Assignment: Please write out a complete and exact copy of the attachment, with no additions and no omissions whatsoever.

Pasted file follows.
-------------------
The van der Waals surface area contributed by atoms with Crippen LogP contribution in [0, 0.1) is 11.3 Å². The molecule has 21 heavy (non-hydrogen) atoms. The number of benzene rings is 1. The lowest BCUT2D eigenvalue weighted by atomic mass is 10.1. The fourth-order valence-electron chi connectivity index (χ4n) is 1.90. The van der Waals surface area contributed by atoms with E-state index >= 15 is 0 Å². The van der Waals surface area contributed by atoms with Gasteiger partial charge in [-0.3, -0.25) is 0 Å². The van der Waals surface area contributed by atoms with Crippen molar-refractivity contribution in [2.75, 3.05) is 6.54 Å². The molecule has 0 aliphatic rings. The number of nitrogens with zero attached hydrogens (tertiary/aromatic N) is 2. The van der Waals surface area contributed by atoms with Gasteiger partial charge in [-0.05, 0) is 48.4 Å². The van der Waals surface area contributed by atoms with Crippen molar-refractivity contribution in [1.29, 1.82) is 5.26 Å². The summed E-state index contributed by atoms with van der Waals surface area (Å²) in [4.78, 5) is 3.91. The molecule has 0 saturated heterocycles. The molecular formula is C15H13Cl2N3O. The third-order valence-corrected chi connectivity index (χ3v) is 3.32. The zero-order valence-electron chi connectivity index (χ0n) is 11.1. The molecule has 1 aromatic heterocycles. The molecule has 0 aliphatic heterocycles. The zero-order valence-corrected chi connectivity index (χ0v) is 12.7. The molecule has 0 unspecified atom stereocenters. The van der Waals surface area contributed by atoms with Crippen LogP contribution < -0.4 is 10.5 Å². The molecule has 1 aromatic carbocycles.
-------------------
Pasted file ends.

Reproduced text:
The van der Waals surface area contributed by atoms with Crippen LogP contribution in [0, 0.1) is 11.3 Å². The molecule has 21 heavy (non-hydrogen) atoms. The number of benzene rings is 1. The lowest BCUT2D eigenvalue weighted by atomic mass is 10.1. The fourth-order valence-electron chi connectivity index (χ4n) is 1.90. The van der Waals surface area contributed by atoms with E-state index >= 15 is 0 Å². The van der Waals surface area contributed by atoms with Gasteiger partial charge in [-0.3, -0.25) is 0 Å². The van der Waals surface area contributed by atoms with Crippen molar-refractivity contribution in [2.75, 3.05) is 6.54 Å². The molecule has 0 aliphatic rings. The number of nitrogens with zero attached hydrogens (tertiary/aromatic N) is 2. The van der Waals surface area contributed by atoms with Gasteiger partial charge in [-0.05, 0) is 48.4 Å². The van der Waals surface area contributed by atoms with Crippen molar-refractivity contribution in [1.29, 1.82) is 5.26 Å². The summed E-state index contributed by atoms with van der Waals surface area (Å²) in [4.78, 5) is 3.91. The molecule has 0 saturated heterocycles. The molecular formula is C15H13Cl2N3O. The third-order valence-corrected chi connectivity index (χ3v) is 3.32. The zero-order valence-electron chi connectivity index (χ0n) is 11.1. The molecule has 1 aromatic heterocycles. The molecule has 0 aliphatic heterocycles. The zero-order valence-corrected chi connectivity index (χ0v) is 12.7. The molecule has 0 unspecified atom stereocenters. The van der Waals surface area contributed by atoms with Crippen LogP contribution < -0.4 is 10.5 Å². The molecule has 1 aromatic carbocycles.